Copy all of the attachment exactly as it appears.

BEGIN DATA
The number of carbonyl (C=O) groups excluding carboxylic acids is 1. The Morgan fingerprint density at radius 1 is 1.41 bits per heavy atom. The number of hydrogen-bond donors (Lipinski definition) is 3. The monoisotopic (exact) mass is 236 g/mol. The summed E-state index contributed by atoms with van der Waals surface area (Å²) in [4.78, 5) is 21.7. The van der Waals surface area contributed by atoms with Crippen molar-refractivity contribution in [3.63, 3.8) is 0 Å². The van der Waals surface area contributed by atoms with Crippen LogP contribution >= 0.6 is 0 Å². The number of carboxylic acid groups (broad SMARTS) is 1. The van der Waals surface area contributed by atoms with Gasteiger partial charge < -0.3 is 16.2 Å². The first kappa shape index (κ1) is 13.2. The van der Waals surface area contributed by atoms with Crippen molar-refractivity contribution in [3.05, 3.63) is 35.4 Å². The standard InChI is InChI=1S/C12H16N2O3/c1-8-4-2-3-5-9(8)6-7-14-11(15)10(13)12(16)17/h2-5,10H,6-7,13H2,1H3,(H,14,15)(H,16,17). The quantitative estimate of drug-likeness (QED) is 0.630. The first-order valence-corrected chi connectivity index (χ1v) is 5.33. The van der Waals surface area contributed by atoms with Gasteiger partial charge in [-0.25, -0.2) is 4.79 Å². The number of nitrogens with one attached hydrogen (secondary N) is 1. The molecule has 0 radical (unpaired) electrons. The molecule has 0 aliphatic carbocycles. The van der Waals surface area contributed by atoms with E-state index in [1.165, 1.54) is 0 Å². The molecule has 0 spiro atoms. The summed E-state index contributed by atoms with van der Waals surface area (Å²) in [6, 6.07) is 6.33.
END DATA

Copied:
The number of carbonyl (C=O) groups excluding carboxylic acids is 1. The Morgan fingerprint density at radius 1 is 1.41 bits per heavy atom. The number of hydrogen-bond donors (Lipinski definition) is 3. The monoisotopic (exact) mass is 236 g/mol. The summed E-state index contributed by atoms with van der Waals surface area (Å²) in [4.78, 5) is 21.7. The van der Waals surface area contributed by atoms with Crippen molar-refractivity contribution in [3.63, 3.8) is 0 Å². The van der Waals surface area contributed by atoms with Crippen LogP contribution >= 0.6 is 0 Å². The number of carboxylic acid groups (broad SMARTS) is 1. The van der Waals surface area contributed by atoms with Gasteiger partial charge < -0.3 is 16.2 Å². The first kappa shape index (κ1) is 13.2. The van der Waals surface area contributed by atoms with Crippen molar-refractivity contribution in [3.05, 3.63) is 35.4 Å². The standard InChI is InChI=1S/C12H16N2O3/c1-8-4-2-3-5-9(8)6-7-14-11(15)10(13)12(16)17/h2-5,10H,6-7,13H2,1H3,(H,14,15)(H,16,17). The quantitative estimate of drug-likeness (QED) is 0.630. The first-order valence-corrected chi connectivity index (χ1v) is 5.33. The van der Waals surface area contributed by atoms with Gasteiger partial charge in [-0.25, -0.2) is 4.79 Å². The number of nitrogens with one attached hydrogen (secondary N) is 1. The molecule has 0 radical (unpaired) electrons. The molecule has 0 aliphatic carbocycles. The van der Waals surface area contributed by atoms with E-state index in [1.165, 1.54) is 0 Å². The molecule has 0 spiro atoms. The summed E-state index contributed by atoms with van der Waals surface area (Å²) in [6, 6.07) is 6.33.